I didn't apply because my father, who had gotten his masters there, specifically dis-recommended it.
Super-competitive schools are not for everyone, even if they're willing to admit you. In fact, I'm somewhat against them "in principle." Yeah, you get an impressive diploma and an excellent education. At a price. Multiple prices, paid from different places, from your wallet to your psyche. (There was also that time I funded a scholarship. The recipient, happy to receive it, went to a "better" school than they had originally intended. And entirely disappeared before she could collect the 2nd year's worth of scholarship. :-( )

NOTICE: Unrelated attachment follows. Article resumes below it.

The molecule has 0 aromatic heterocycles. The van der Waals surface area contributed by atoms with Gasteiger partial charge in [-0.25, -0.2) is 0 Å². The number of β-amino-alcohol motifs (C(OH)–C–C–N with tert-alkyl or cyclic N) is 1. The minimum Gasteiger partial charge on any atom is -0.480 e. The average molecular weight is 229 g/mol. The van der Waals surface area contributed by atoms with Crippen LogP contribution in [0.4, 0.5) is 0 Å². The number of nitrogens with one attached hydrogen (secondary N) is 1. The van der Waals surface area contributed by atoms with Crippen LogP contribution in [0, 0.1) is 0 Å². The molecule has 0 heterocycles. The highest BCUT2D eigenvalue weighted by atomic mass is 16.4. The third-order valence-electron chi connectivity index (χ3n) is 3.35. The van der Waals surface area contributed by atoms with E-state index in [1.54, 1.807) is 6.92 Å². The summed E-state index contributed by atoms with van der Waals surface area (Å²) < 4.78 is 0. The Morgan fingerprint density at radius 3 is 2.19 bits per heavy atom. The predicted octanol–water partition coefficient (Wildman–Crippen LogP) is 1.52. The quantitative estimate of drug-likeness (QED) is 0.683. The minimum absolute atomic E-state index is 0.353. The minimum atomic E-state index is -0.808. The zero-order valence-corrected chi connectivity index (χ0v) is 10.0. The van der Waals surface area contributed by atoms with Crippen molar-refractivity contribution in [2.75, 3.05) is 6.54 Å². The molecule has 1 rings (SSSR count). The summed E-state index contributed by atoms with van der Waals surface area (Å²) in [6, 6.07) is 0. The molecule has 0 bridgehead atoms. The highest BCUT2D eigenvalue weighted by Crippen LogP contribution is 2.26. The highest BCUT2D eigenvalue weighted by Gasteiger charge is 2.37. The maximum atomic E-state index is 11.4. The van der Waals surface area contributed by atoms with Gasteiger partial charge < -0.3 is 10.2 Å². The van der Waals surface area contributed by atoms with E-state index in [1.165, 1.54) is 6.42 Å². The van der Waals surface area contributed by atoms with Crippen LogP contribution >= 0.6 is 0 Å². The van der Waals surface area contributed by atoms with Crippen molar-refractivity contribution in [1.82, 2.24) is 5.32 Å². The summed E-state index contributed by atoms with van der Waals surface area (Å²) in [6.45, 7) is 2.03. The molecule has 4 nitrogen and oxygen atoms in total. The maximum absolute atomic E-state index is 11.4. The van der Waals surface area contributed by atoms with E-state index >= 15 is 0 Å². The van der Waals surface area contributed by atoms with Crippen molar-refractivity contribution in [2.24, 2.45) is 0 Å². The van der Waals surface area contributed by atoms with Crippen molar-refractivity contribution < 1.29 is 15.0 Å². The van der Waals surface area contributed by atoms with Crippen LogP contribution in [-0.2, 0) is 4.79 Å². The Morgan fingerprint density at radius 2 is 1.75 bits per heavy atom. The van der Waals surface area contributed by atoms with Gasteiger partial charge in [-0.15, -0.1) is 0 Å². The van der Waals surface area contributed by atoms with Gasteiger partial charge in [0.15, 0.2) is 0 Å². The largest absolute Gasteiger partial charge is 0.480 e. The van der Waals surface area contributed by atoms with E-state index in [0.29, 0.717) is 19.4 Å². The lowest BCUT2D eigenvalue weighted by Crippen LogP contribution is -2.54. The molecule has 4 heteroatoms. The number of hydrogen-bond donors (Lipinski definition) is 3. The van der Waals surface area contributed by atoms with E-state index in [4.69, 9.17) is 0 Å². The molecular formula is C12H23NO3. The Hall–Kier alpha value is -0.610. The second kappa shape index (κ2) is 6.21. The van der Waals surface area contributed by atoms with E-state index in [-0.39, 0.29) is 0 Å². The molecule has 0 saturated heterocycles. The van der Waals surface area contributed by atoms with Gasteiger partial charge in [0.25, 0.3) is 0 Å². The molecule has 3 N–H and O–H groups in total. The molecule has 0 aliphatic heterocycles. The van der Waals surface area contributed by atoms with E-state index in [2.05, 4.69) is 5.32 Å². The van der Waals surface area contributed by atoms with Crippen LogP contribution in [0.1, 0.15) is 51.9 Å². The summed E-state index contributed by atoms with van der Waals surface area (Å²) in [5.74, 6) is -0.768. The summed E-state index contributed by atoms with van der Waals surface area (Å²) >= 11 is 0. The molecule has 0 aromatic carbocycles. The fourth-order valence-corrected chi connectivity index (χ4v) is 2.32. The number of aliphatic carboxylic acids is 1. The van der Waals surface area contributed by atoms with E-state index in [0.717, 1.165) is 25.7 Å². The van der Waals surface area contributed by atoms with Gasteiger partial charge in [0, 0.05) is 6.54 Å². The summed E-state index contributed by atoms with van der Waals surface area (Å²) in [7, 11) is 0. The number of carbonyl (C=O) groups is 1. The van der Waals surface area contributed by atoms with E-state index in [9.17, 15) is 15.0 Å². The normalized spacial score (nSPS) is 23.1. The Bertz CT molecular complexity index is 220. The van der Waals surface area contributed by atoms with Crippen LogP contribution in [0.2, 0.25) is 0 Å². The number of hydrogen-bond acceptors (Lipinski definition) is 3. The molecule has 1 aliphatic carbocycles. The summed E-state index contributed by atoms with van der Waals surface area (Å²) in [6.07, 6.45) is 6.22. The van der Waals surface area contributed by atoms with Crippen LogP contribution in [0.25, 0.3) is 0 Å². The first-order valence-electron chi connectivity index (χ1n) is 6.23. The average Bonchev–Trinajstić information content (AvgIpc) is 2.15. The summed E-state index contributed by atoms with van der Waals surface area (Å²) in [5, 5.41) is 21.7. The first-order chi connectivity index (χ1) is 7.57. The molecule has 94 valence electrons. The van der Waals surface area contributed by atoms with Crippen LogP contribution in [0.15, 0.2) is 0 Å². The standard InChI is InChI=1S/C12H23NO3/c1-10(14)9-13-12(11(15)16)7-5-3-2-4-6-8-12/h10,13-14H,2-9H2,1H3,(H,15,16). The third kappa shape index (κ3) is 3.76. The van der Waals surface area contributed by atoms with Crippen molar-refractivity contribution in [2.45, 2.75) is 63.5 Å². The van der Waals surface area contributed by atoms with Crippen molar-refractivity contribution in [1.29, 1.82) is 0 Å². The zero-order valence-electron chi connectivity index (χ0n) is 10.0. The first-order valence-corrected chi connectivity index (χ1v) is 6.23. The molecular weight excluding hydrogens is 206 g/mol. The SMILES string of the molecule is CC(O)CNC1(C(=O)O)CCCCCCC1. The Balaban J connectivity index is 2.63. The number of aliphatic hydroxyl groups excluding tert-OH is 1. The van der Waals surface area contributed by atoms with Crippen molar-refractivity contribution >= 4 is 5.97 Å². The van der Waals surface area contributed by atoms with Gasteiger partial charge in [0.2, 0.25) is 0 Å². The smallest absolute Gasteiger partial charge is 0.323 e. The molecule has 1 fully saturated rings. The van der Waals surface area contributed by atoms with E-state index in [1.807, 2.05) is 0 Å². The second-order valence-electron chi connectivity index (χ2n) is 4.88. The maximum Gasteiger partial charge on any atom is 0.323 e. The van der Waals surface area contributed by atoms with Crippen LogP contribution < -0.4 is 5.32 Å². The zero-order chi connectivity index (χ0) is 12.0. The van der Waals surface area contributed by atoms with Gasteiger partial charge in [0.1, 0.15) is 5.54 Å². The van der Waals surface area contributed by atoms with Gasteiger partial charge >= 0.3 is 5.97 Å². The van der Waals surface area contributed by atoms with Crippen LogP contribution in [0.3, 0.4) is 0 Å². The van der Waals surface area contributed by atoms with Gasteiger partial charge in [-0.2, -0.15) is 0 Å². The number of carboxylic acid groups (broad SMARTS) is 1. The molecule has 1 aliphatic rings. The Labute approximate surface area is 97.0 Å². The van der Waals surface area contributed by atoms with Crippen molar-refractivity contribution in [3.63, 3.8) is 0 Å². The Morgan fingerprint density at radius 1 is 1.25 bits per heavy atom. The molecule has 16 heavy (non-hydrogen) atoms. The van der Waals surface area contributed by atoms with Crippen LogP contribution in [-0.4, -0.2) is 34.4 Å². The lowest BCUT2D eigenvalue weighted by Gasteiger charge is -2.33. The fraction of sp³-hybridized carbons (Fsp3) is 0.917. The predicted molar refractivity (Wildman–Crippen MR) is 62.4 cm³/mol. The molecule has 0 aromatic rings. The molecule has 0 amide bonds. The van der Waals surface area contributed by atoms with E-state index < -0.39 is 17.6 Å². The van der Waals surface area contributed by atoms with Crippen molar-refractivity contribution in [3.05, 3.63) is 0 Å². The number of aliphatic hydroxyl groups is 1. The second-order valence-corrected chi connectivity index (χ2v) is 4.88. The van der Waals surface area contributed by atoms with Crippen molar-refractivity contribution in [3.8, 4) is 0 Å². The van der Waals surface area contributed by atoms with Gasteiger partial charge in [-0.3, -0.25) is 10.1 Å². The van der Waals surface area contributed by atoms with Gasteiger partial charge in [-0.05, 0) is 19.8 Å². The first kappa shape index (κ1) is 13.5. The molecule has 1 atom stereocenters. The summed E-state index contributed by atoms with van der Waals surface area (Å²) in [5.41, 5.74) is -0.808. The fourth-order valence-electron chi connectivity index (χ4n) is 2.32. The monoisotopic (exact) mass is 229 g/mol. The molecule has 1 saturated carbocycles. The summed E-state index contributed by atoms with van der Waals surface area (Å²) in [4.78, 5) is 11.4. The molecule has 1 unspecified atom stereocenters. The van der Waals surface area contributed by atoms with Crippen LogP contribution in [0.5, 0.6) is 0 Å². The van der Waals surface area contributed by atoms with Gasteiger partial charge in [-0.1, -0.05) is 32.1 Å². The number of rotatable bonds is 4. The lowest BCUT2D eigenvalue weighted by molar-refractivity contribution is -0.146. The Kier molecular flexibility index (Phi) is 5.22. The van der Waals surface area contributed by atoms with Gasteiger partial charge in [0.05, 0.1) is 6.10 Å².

And when I look at a new-graduate candidate as an employer, an MIT degree is impressive, but I'd rather hire someone from Rutgers who helped work on the Pascal compiler in their spare time, than someone that just completed coursework.
On the bright side, many MIT classes are available online (for free), these days... And other schools too; it seems that the "better" the school, the more likely that they (and their professors) will be into the whole MOOC thing.